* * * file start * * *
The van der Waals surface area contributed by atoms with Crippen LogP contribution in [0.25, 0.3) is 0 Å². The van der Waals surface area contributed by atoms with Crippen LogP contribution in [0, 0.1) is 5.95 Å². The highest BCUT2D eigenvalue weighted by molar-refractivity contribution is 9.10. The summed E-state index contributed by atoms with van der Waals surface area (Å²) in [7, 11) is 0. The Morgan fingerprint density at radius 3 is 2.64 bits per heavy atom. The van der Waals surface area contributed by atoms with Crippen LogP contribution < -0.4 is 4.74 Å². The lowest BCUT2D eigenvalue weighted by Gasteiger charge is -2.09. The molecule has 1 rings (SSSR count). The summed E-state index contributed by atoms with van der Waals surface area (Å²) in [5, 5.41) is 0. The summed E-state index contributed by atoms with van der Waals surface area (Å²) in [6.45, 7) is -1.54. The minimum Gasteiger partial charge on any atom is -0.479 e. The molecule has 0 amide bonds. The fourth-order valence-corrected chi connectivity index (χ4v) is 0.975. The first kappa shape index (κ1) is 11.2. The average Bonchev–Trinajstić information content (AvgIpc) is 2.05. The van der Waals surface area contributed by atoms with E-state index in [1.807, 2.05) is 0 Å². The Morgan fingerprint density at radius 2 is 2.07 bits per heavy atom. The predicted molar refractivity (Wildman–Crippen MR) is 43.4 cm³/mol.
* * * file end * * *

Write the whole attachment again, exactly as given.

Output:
The van der Waals surface area contributed by atoms with Crippen LogP contribution in [0.25, 0.3) is 0 Å². The van der Waals surface area contributed by atoms with Crippen LogP contribution in [0, 0.1) is 5.95 Å². The highest BCUT2D eigenvalue weighted by molar-refractivity contribution is 9.10. The summed E-state index contributed by atoms with van der Waals surface area (Å²) in [7, 11) is 0. The Morgan fingerprint density at radius 3 is 2.64 bits per heavy atom. The van der Waals surface area contributed by atoms with Crippen LogP contribution < -0.4 is 4.74 Å². The lowest BCUT2D eigenvalue weighted by Gasteiger charge is -2.09. The molecule has 1 rings (SSSR count). The summed E-state index contributed by atoms with van der Waals surface area (Å²) in [5, 5.41) is 0. The summed E-state index contributed by atoms with van der Waals surface area (Å²) in [6.45, 7) is -1.54. The minimum Gasteiger partial charge on any atom is -0.479 e. The molecule has 0 amide bonds. The fourth-order valence-corrected chi connectivity index (χ4v) is 0.975. The first kappa shape index (κ1) is 11.2. The average Bonchev–Trinajstić information content (AvgIpc) is 2.05. The van der Waals surface area contributed by atoms with E-state index in [1.807, 2.05) is 0 Å². The Morgan fingerprint density at radius 2 is 2.07 bits per heavy atom. The predicted molar refractivity (Wildman–Crippen MR) is 43.4 cm³/mol.